What You Need to Know
- Laurene Powell Jobs, Charles Koch and Michael Bloomberg have relied on Grantor Retained Annuity Trusts and other trusts.
- GRATs are structured so that appreciation in assets placed in the trusts can go to heirs without paying U.S. estate and gift taxes.
More than 50% of the very wealthiest people in the U.S. have used grantor retained annuity trusts and other trusts to avoid estate taxes, according to an analysis by ProPublica.
Those who have tapped the trusts include Laurene Powell Jobs, Stephen Schwarzman, Charles Koch and Michael Bloomberg, founder and majority owner of Bloomberg LP, the parent company of Bloomberg News.
The report is part of a series by ProPublica that has outlined tax strategies available to the top 0.1% based on confidential tax information they received.
ProPublica has said the information was sent unsolicited to the news outlet by a source whose identity it doesn’t know. The disclosure has since been referred to federal investigators, an IRS official has said.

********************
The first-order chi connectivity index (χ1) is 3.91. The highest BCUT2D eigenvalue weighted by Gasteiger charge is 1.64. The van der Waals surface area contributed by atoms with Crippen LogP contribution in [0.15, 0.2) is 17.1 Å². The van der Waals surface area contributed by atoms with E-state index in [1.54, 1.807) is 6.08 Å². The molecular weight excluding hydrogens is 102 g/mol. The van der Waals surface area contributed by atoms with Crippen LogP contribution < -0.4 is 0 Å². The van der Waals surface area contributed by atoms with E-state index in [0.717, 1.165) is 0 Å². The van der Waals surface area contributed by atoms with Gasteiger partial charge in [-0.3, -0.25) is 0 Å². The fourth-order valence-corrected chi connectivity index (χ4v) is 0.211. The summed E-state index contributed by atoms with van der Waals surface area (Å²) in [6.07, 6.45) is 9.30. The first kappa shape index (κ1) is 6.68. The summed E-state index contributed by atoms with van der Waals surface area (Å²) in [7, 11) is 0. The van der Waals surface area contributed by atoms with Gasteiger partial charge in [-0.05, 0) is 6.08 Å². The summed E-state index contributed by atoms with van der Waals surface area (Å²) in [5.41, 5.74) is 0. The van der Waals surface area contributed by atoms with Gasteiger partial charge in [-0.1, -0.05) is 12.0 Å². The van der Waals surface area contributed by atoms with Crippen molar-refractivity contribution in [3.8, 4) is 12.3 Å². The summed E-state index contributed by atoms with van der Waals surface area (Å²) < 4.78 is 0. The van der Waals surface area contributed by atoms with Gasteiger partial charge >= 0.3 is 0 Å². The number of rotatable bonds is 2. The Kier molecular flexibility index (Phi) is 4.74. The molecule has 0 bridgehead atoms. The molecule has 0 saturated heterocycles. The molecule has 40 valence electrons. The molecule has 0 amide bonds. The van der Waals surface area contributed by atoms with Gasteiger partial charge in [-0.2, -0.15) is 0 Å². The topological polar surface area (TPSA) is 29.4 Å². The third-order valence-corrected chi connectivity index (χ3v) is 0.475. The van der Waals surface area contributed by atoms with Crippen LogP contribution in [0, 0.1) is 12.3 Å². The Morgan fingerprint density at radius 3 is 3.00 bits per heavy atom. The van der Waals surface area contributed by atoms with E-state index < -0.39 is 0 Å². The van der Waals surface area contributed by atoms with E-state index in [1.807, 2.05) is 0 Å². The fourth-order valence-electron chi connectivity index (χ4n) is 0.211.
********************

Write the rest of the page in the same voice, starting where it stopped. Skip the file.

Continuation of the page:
ProPublica published the report as a bitterly divided Congress debates measures to target inherited wealth. GRATs, which have become an increasingly popular method adopted by wealthy Americans, are structured so that appreciation in assets placed in the trusts can go to heirs without paying U.S. estate and gift taxes.
The report detailed how Powell Jobs, widow of Apple Inc. founder Steve Jobs, used GRATs to pass on about $500 million to her “children, friends and other family,” according to ProPublica, citing tax records and an interview with her attorney. Powell Jobs avoided at least $200 million in estate and gift taxes, the news outlet estimated.